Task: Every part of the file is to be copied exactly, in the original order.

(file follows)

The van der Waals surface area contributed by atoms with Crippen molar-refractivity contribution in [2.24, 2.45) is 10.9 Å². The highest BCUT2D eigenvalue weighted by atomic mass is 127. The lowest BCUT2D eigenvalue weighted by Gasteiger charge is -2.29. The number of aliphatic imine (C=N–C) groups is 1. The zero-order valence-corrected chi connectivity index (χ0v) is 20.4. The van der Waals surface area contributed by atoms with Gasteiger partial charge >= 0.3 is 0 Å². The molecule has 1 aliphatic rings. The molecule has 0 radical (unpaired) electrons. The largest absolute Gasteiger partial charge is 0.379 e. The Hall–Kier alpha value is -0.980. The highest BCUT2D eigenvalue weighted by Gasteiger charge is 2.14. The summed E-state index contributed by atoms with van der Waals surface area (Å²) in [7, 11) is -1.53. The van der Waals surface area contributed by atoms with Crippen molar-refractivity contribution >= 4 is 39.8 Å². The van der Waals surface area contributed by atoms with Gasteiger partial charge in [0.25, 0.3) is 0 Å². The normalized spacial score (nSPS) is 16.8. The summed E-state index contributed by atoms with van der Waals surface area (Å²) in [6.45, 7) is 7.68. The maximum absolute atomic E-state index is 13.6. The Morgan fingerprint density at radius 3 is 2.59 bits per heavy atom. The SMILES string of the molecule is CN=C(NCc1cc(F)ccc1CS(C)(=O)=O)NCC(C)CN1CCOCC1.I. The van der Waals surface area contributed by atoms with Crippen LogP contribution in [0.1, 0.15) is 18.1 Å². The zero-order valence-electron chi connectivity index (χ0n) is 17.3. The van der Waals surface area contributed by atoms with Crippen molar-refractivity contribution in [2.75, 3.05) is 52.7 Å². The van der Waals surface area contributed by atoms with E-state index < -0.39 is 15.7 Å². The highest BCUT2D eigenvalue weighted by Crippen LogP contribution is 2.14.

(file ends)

The van der Waals surface area contributed by atoms with Crippen molar-refractivity contribution in [2.24, 2.45) is 10.9 Å². The highest BCUT2D eigenvalue weighted by atomic mass is 127. The lowest BCUT2D eigenvalue weighted by Gasteiger charge is -2.29. The number of aliphatic imine (C=N–C) groups is 1. The zero-order valence-corrected chi connectivity index (χ0v) is 20.4. The van der Waals surface area contributed by atoms with Gasteiger partial charge >= 0.3 is 0 Å². The molecule has 1 aliphatic rings. The molecule has 0 radical (unpaired) electrons. The largest absolute Gasteiger partial charge is 0.379 e. The Hall–Kier alpha value is -0.980. The highest BCUT2D eigenvalue weighted by Gasteiger charge is 2.14. The summed E-state index contributed by atoms with van der Waals surface area (Å²) in [7, 11) is -1.53. The van der Waals surface area contributed by atoms with Crippen molar-refractivity contribution >= 4 is 39.8 Å². The van der Waals surface area contributed by atoms with Gasteiger partial charge in [0.25, 0.3) is 0 Å². The normalized spacial score (nSPS) is 16.8. The summed E-state index contributed by atoms with van der Waals surface area (Å²) in [6.45, 7) is 7.68. The maximum absolute atomic E-state index is 13.6. The Morgan fingerprint density at radius 3 is 2.59 bits per heavy atom. The SMILES string of the molecule is CN=C(NCc1cc(F)ccc1CS(C)(=O)=O)NCC(C)CN1CCOCC1.I. The van der Waals surface area contributed by atoms with Crippen LogP contribution in [0.1, 0.15) is 18.1 Å². The zero-order valence-electron chi connectivity index (χ0n) is 17.3. The van der Waals surface area contributed by atoms with Crippen molar-refractivity contribution in [2.75, 3.05) is 52.7 Å². The van der Waals surface area contributed by atoms with E-state index < -0.39 is 15.7 Å². The highest BCUT2D eigenvalue weighted by Crippen LogP contribution is 2.14.